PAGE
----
I think I would tell my younger self that there are hard times ahead and you will always pull through. Listen to the criticism, so that you are self-aware and grow, but don’t let it outweigh the admirable qualities you possess, because those carry you through the difficult periods and help you be ready for whatever is next.

Which three books, podcasts, or news sources do you think everyone should read? Why?

It’s really hard to pin this down to only three. I’m less a fan of breaking news, which all seems designed to generate clicks and knee-jerk responses, and more a fan of analysis that helps me connect dots. Publications like MIT Tech Review, Foreign Affairs, The Economist, and The Atlantic that either go deep on a topic or synthesize a range of perspectives are of particular interest to me.

Recently, I read the book Range by David Epstein. It was refreshing to read something that put stock in smart generalists who don’t just understand specialized content, but place things into context. I felt seen. In corporate life, I think we’ve very much over-indexed on specialties and have forgotten that finding the connections across seemingly disparate things can yield valuable breakthroughs. I also really recommend Switch by Chip and Dan Heath. It’s a fantastic book about driving change when you are not necessarily the most senior leader at a company.

Adam Grant’s podcast “Work/Life” is really fantastic. How can you not like a podcast that’s about companies and people who are figuring out how not to make work suck?

But I really cannot recommend enough engaging with things that perhaps have nothing directly to do with your job, that open your mind to new ideas, or analogs you might not have considered. I read a lot of fiction because it helps me consider pacing in my own narratives. I really like “The Weirdest Thing I Learned This Week” — a podcast from Popular Science — because it’s all about curiosity in the world around us. Widening your aperture will never steer you wrong.

Diversity, equity and inclusion is front and center right now. How do you express your commitment to diversity, equity and inclusion in your personal and professional life?

This is a question that I reckon with on a daily basis; I often feel like I could be doing so much more.

At work, I look around and ask questions about why things might look the way they do. I recently started a new role and asked if we know what the diversity make up of our group is. It wasn’t a judgement of my new environment; I wanted to have a baseline to understand where we are succeeding and where there is still opportunity to improve (there is always opportunity). Both parts of that equation are important and require their own kind of vigilance. Then I volunteered to play an active role, whatever that may look like, in our efforts on this front. Leadership can come from the top, the middle, even the more junior ranks of a company.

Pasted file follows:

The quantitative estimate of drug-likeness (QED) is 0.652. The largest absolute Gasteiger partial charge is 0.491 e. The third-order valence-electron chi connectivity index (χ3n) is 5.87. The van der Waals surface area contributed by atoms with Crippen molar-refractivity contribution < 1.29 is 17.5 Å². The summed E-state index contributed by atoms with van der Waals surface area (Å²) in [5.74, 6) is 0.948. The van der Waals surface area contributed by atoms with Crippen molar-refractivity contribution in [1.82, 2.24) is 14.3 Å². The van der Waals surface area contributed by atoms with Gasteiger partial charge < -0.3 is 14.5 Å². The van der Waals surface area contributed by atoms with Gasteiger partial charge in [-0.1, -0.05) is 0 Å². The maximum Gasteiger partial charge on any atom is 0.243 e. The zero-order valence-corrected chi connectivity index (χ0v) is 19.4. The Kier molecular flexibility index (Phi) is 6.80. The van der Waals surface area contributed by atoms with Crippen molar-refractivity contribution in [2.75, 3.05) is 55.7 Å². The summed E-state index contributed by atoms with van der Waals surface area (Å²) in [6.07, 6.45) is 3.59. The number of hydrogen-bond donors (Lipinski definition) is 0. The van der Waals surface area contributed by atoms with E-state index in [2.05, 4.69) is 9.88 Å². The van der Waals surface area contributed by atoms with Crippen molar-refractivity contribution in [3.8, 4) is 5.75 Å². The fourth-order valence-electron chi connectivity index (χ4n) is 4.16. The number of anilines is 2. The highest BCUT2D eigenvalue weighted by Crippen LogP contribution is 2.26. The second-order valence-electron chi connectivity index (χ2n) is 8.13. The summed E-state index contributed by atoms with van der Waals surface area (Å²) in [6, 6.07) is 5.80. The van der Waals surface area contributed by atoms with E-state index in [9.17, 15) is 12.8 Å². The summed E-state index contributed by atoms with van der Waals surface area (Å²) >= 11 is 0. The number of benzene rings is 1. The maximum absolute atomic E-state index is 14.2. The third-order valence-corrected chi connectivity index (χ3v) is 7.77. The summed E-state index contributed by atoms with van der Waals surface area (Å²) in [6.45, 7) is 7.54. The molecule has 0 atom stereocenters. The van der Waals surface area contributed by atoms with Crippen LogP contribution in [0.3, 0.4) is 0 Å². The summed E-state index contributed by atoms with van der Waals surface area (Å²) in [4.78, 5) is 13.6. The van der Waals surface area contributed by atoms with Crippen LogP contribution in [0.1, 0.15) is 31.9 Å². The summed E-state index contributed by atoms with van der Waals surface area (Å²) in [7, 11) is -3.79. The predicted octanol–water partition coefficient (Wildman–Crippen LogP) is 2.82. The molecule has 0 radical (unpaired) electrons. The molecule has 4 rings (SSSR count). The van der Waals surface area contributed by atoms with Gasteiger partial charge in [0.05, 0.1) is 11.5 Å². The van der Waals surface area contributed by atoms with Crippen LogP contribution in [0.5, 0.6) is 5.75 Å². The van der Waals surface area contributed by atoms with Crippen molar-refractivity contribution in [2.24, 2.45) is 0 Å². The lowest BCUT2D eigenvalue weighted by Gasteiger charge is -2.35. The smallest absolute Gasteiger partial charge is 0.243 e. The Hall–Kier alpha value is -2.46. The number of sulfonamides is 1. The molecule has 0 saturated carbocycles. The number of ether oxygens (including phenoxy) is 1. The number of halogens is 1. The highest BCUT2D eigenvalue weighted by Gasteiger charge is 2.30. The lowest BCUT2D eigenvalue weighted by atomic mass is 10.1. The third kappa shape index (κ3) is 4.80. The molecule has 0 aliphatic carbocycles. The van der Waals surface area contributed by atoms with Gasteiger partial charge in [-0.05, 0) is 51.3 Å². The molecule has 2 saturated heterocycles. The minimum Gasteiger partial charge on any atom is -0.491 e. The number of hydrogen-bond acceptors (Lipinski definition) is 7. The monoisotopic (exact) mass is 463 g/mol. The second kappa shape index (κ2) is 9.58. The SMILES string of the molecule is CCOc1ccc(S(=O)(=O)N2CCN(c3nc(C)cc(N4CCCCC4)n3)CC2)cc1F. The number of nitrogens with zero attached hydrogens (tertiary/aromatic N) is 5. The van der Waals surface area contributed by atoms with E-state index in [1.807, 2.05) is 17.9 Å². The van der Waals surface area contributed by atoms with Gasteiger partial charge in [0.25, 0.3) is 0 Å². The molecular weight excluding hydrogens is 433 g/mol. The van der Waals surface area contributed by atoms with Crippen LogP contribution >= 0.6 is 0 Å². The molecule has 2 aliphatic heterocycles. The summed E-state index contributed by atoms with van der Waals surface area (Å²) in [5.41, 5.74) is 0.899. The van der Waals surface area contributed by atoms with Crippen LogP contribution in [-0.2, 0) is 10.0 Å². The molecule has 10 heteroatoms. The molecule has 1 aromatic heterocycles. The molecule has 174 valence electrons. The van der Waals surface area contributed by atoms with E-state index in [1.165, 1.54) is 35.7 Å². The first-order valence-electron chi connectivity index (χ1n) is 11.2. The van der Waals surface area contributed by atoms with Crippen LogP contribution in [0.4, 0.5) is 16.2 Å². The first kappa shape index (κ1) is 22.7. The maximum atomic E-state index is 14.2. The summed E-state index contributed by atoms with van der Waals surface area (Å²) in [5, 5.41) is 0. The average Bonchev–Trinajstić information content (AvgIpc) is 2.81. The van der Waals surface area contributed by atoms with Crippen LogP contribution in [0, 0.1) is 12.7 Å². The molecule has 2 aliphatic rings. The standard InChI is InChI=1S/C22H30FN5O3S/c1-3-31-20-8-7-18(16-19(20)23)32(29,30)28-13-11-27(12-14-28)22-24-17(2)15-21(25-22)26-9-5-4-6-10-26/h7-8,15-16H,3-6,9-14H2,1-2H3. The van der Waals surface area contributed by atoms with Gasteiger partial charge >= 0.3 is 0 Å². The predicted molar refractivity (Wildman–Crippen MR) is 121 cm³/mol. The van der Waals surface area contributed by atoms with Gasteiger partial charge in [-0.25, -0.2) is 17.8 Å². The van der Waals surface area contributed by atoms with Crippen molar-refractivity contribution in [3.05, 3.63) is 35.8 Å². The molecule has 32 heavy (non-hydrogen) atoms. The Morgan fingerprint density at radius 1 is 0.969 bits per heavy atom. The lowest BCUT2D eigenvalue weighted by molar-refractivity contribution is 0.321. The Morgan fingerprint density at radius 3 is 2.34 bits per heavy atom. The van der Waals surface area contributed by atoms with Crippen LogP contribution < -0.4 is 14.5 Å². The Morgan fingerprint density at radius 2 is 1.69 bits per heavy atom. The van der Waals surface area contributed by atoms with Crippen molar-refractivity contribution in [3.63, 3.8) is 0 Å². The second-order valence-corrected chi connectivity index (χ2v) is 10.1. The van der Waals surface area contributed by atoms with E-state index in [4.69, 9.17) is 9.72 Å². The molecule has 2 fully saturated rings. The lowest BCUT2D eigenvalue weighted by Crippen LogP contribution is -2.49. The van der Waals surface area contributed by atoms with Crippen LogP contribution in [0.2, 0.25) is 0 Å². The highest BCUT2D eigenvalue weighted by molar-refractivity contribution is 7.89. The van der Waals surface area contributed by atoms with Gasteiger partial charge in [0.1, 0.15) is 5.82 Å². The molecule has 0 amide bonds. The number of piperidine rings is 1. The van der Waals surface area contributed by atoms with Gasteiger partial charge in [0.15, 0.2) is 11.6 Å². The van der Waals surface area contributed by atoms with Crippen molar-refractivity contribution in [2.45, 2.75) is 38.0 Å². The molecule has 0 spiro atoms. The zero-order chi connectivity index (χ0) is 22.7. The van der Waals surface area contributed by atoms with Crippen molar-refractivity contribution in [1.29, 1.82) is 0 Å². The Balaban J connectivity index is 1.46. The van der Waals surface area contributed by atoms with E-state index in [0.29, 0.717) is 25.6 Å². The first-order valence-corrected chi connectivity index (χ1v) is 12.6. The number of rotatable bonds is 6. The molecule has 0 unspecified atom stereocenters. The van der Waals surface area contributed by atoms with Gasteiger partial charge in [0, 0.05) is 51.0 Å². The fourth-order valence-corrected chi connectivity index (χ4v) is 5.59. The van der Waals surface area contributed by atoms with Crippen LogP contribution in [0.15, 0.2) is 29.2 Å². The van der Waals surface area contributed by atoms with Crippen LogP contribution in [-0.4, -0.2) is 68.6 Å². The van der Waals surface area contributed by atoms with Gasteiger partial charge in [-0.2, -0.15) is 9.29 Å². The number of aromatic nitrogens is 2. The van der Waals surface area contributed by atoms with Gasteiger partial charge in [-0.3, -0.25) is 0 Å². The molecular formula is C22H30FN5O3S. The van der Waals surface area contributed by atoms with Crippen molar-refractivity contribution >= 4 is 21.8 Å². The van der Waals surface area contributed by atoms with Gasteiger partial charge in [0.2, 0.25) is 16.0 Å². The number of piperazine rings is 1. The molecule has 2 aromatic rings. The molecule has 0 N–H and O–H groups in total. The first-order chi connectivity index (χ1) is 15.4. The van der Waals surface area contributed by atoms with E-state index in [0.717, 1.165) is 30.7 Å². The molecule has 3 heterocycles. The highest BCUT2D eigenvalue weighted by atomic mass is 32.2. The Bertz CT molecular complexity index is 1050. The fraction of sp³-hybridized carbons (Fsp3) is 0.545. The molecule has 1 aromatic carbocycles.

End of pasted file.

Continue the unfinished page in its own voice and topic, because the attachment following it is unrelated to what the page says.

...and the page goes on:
I am a woman of color who is over 40. In many environments I am a diverse candidate, but it’s not lost on me that in many situations, I have a lot of privilege and I can put that to work for others — we can all be an ally to someone in a given situation.

DE&I is a complex issue that can seem daunting to tackle. At the end of the day, you just need to make a commitment — even small ones add up. For example, as I was completing this interview, I remembered that I committed to myself that I would nominate more women of color from my own network into a networking group of which I am a part. I had not yet done it, so I paused what I was doing, went through my network, and submitted nominations for some amazing WOC I know.  I also realized that despite being a POC, I mostly watched white influencers on YouTube, so I actively searched on black and brown influencers in all the topic areas I watch and changed up the mix.

Finally, I let my kids take the lead. They are naturally curious and in feeding that curiosity, I get the benefit of learning. I’m honest about what I don’t know, use it as an opportunity for us to look things up, and have open conversations with them about race, gender, and inequality.

What’s one tangible step every employer should take to help build a more representative organization?

Don’t defend why things are the way they are – make a plan for how to improve them. We all naturally want to defend or make excuses for our current state; no one wants to feel like they are at fault. But it’s a lot like dating (I liken almost everything to dating): you can’t change your past, but you can be aware enough not to perpetuate the same errors. Unlike dating, the issues surrounding DE&I are not about you personally — they are about reworking systems that have been designed to serve only a subset of people. Own the history and take agency in shaping the future.

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Mina Seetharaman